The last cut, also by far the longest, is the most difficult to categorize. The group is the Crew Clockwise and their song, titled “A New Day,” is a heady mix of the many styles showcased on 14 Fathoms Deep. Now I know what Specs meant on Do the Math when he said, “Soon to hit wax I can’t wait.”

So now you know the deal. When these groups start putting their friends on future projects, it may mean more than some heads can handle. 14 Fathoms Deep is not just another hip-hop compilation. In actuality, it’s a promise of even lovelier things to come. Instead of talking about how materialistic and useless today’s rap is, these 14 groups are doing something positive and proactive. Rap music is not dead. Seattle has the Phoenix in the mix. (This review originally appeared in The Stranger in 1997 and was written by Novocaine132.)

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Do The Math

Here’s one of many local archeological gems: Tribal Music’s Do The Math, from 1996, is an appropriate start, with collegiate cover, that is an essential part of any Seattle musical education. Damn is this record great.

This compilation was primarily compiled and produced by Vitamin D. It also features several cuts from his underappreciated supergroup, Ghetto Chilldren. Tribal Music was an important ’90s label that we should thank for cataloging our city’s golden boom-bap era, all those jazz samples and scratching, at a time when Seattle was awash in grunge hangover. Do The Math arrow-points to the origins of our uniquely laid-back upper-left sound, summarizing the underground roots of today’s scene. You can find this record for free on Bandcamp. If you have any interest or involvement in local hip-hop, you owe it to the many Duwamish ghosts to go listen to this today. The cover photo was taken by Diana Adams of Vermillion fame.

Here’s another take:

The giant that all Northwest acts have had to measure up to: The Do The Math compilation. Sounding only marginally more professional than their earlier tapes, the Tribal artists deliver with track after track of murky, jazzidelic perfection. Vitamin D and DJ Topspin are the obvious stars of the show, setting the gray, rainy tone for an expanded array of talent to rhyme over. Phat Mob, Ghetto Children, Sinsemilla, Union of Opposites, and the rest of the Tribal family are joined by such artists as the Silent Lamb’s Silas Blak, Source of Labor’s Wordsayer, and the Elevators’ Specs, rounding out the sound more than on Untranslated Prescriptions. I kid you not; this is a heavy release. To put it into perspective, this is to Seattle what the Project Blowed comp is to LA. (This review originally appeared on the Bring That Beat Back blog and was written by Jack Devo.)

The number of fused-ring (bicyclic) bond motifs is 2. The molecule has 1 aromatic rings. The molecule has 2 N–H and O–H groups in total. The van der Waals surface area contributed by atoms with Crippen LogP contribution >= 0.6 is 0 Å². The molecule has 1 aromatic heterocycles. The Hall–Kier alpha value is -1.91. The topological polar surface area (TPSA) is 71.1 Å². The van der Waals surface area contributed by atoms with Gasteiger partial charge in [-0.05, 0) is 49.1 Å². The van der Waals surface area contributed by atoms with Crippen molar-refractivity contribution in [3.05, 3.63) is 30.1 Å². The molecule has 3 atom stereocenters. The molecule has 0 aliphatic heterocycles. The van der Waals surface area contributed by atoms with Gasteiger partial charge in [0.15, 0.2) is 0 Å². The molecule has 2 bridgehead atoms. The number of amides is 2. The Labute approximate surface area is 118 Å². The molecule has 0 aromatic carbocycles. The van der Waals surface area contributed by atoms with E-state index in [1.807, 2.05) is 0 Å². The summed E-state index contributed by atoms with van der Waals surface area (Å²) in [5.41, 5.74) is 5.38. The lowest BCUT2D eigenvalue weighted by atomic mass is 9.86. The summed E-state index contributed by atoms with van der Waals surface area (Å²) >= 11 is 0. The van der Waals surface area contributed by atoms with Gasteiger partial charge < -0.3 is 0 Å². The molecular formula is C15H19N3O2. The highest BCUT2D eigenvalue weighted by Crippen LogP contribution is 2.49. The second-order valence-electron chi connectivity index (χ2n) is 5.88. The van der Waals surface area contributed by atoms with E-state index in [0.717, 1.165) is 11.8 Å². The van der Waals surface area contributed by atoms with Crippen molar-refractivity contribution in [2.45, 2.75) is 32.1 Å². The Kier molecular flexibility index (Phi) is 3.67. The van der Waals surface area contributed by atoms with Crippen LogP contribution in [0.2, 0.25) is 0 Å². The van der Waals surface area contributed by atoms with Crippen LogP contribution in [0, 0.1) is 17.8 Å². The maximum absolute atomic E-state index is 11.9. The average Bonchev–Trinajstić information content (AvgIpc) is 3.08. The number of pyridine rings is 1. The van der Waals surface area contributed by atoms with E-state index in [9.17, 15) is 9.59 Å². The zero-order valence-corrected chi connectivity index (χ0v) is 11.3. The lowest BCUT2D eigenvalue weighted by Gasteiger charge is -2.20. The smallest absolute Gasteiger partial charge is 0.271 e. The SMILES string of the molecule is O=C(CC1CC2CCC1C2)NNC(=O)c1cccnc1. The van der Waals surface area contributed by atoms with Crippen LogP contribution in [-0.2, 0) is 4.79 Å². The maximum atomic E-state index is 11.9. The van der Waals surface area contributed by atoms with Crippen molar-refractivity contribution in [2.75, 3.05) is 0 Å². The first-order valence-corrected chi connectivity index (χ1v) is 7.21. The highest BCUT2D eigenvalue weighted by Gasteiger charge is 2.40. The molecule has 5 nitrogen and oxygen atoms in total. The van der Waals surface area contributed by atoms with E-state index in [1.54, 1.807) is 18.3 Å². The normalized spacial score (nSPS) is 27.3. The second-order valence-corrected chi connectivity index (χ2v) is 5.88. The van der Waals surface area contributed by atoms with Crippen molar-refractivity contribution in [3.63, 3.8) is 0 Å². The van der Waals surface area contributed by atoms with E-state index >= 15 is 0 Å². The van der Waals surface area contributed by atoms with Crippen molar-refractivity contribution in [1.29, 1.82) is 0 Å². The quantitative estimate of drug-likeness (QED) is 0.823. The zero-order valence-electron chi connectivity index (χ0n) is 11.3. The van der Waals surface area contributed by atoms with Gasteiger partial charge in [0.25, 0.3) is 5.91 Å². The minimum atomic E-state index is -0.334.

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Transitions

I can vividly remember the first night I ever heard Elevators. It was way back in ’94, and a couple of dudes I knew and I were crammed into my crappy-ass lowrider, parked at the beach, blitzed out of our minds on some heavy shit. The stereo was on, and Digable Planets’ Blowout Comb had just flipped over in the tape deck back to side 1.

This night would have been memorable just for that: my first listen to that perfect record, which is still one of my all-time favorites.

But what really did it for me was what came next: My man said “Hey, have you heard Elevators?” I mumbled something negatory, at which point Blowout was immediately and unceremoniously ejected in favor of a quiet little home-recorded cassette that has shaped the face of Northwest hip-hop to this day.

For being released in 1993, this tape was on the next level. The beats were rough and low-fi, and the vocals were quiet but confidently conscious. The buzz at the time is that Elevators were Seattle’s answer to Gang Starr, but they were something more as well: They effectively moved Seattle forward beyond the 808-heavy party tracks of Sir Mix-A-Lot, and laid the groundwork that eventually put Seattle on the underground hip-hop map.

From the quietly jazzy and lyrically substantial aesthetic later employed by Tribal and Source of Labor, and beyond to the indie sound of Blue Scholars and Common Market, Elevators’ influence is unmistakable, so give Specs One and E-Sharp a serious head nod for sculpting the sound of the Northwest.

Specs One aka Specswizard aka M See Eye Shock has gone on to be one of the most creative and long-lasting characters in the 206 hip-hop firmament; as an emcee, visual artist, and producer. If you look, he’s literally everywhere. Not to be slept on! (This review originally appeared on the Bring That Beat Back blog and was written by Jack Devo.)